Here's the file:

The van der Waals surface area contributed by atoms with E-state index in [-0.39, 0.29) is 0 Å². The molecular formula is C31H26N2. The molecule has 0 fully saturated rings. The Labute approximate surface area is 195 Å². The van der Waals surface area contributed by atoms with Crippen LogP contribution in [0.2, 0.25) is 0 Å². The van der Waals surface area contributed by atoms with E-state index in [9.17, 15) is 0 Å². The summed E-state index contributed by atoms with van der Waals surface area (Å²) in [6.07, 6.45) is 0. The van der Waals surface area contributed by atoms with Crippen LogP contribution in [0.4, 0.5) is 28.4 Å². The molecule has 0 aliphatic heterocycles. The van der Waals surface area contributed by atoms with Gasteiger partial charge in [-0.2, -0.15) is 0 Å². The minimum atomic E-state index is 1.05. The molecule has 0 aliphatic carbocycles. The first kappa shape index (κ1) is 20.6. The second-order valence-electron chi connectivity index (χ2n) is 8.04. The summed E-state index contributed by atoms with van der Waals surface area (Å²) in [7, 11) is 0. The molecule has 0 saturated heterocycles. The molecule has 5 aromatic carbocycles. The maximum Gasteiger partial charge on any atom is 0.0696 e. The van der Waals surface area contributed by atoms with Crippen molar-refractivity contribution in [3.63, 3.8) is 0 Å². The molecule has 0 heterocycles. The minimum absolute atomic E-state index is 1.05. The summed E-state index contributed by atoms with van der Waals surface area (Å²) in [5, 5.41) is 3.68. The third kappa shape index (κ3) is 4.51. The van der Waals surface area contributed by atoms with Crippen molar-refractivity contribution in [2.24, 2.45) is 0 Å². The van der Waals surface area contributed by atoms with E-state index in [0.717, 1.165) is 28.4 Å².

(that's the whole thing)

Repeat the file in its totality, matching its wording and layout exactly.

The van der Waals surface area contributed by atoms with E-state index in [-0.39, 0.29) is 0 Å². The molecular formula is C31H26N2. The molecule has 0 fully saturated rings. The Labute approximate surface area is 195 Å². The van der Waals surface area contributed by atoms with Crippen LogP contribution in [0.2, 0.25) is 0 Å². The van der Waals surface area contributed by atoms with E-state index in [9.17, 15) is 0 Å². The summed E-state index contributed by atoms with van der Waals surface area (Å²) in [6.07, 6.45) is 0. The van der Waals surface area contributed by atoms with Crippen LogP contribution in [0.4, 0.5) is 28.4 Å². The molecule has 0 aliphatic heterocycles. The van der Waals surface area contributed by atoms with Gasteiger partial charge in [-0.2, -0.15) is 0 Å². The minimum atomic E-state index is 1.05. The molecule has 0 aliphatic carbocycles. The first kappa shape index (κ1) is 20.6. The second-order valence-electron chi connectivity index (χ2n) is 8.04. The summed E-state index contributed by atoms with van der Waals surface area (Å²) in [7, 11) is 0. The molecule has 0 saturated heterocycles. The molecule has 5 aromatic carbocycles. The maximum Gasteiger partial charge on any atom is 0.0696 e. The van der Waals surface area contributed by atoms with Crippen molar-refractivity contribution in [3.63, 3.8) is 0 Å². The molecule has 0 heterocycles. The minimum absolute atomic E-state index is 1.05. The summed E-state index contributed by atoms with van der Waals surface area (Å²) in [5, 5.41) is 3.68. The third kappa shape index (κ3) is 4.51. The van der Waals surface area contributed by atoms with Crippen molar-refractivity contribution in [2.24, 2.45) is 0 Å². The van der Waals surface area contributed by atoms with E-state index in [0.717, 1.165) is 28.4 Å².